A rundown on why your playlist affects your style
The stimulating relationship between music and fashion knows no bounds — each field feeds off the other in infinite, cyclical ways and this mutually beneficial relationship has consistently given us some of the most epic apparel visuals in popular culture. Some of these exist as live performances and music video creations we’ll never forget, while others transcended into ready-to-wear trends that have stood the test of time.
Madonna wore Jean Paul Gaultier’s whirlpool corset dress during her Blonde Ambition Tour in 1990 and not long after, wearing bras as tops became a thing. Grace Jones’ groundbreaking collaborations with art director Jean-Paul Goude helped her (and her body) become a fashion icon the 80s. Her signature high-top fade haircut and androgynous style remain an inspirational aesthetic to this day. And don’t forget how Vivienne Westwood became one of the architects of the 70s punk wave through her designs and clothes.
Hip-hop often doesn’t get the props it deserves, but the influence the genre (or culture, for the purists) has had on fashion is probably the most powerful — from Arabian harem pants being dubbed as MC Hammer pants, to millennial pink, sneakers and sweats making their way into the mainstream. Virgil Abloh’s taken over the game, hoodies and boomboxes appeared in several runway showcases and many other forms of media take their cues from the influential genre and signature styles. And while there are plenty of icons to note, you can’t speak of hip-hop and fashion without mentioning Missy Elliott. Her influence can still be felt or seen two decades after she started consistently serving one-of-a-kind looks that echoed her music. Her signature style consisted of monochromes, overalls, Canadian tuxedos and the flyest tracksuits and sneaker combinations in the game. Sure, Run DMC came through with the first adidas collab in history, but Misdemeanour went a long way to make the brand trendy AF.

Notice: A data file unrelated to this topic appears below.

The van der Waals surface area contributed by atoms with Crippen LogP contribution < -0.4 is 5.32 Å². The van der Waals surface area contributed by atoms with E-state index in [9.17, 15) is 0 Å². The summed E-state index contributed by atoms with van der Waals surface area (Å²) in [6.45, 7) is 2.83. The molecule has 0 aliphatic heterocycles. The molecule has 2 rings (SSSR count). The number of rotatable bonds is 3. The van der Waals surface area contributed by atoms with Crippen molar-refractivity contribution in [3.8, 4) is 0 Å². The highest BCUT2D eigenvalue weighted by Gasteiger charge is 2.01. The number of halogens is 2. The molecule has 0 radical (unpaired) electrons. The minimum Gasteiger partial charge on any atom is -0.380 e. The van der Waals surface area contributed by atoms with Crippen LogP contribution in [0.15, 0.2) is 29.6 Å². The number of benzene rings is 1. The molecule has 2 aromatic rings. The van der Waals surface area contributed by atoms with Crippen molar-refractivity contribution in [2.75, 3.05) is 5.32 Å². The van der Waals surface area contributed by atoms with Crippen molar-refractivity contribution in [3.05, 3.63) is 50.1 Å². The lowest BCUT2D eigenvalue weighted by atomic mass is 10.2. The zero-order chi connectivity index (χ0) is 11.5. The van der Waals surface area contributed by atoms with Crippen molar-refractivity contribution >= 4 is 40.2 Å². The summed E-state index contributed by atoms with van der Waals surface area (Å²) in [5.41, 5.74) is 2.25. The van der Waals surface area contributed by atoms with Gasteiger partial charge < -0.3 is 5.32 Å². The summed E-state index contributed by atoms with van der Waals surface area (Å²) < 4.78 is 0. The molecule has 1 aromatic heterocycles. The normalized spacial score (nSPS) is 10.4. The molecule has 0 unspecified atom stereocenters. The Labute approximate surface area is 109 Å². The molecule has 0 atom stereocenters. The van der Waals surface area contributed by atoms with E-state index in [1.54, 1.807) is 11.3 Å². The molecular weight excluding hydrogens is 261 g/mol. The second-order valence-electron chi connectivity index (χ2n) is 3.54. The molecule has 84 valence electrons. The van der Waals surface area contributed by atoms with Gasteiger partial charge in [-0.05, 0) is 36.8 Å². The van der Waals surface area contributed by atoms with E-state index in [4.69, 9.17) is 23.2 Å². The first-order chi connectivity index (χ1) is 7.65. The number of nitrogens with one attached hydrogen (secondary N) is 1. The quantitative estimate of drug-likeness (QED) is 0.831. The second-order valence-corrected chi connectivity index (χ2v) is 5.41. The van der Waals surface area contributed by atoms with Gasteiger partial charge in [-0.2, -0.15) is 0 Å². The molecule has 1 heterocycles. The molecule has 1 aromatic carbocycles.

Disco diva Diana Ross’ style, with her affinity for luxury and unadulterated glamour, played a big role in the evolution of red carpet (and general show-stopping) style. Her big hair, bold eye makeup, sparkling gowns, colourful furs and that iconic long-sleeved jumpsuit she wore to her famous Central Park performance are the gifts that keep on giving some of our favourite artists inspo for their on-stage ensembles and glam style that never fails.
Before angsty emos, there was punk. The movement started in London in the 70s as a retaliation against rock ‘n roll’s culture. Punk quickly became a music genre and a style of dress. The key looks almost always black and consisted of studded leather jackets, plaid and elements of BDSM. X Ray Spex’s frontwoman Poly Styrene gave the look a bit of a twist with bright, new-wave colours — a bit of a rebellious statement itself. They gained popularity along with ruffles, mini skirts, bold makeup and chains.
Janis Joplin’s laid-back, Woodstock-via-San Francisco sense of style is as popular now as it was in the 60s. The I-just-threw-this-on aesthetic was seen around 2015 during the Autumn/Winter couture shows by way of flower crowns and wavy hair. And because fashion is all about the trickle down, the flower child aesthetic is mainstream and easily accessible and no longer avant-garde. Think off-the-shoulder crochet playsuits, wide-leg denims, slip camis and, of course, the Birkenstocks.
The collaboration between fashion and music can either be a result of deliberate partnership or a visual (and audio) representation of the times, and as such, documenting whatever is happening in the world. We see this when designers and musicians (and musicians who happen to be designers) make clothes for a specific project, when young people make their socio-political statements sartorially, or when the fashion industry interprets musical trends as clothes. Without this symbiotic relationship, we’d have little to draw on for inspiration, and these two mega industries wouldn’t have the influence and growth they do.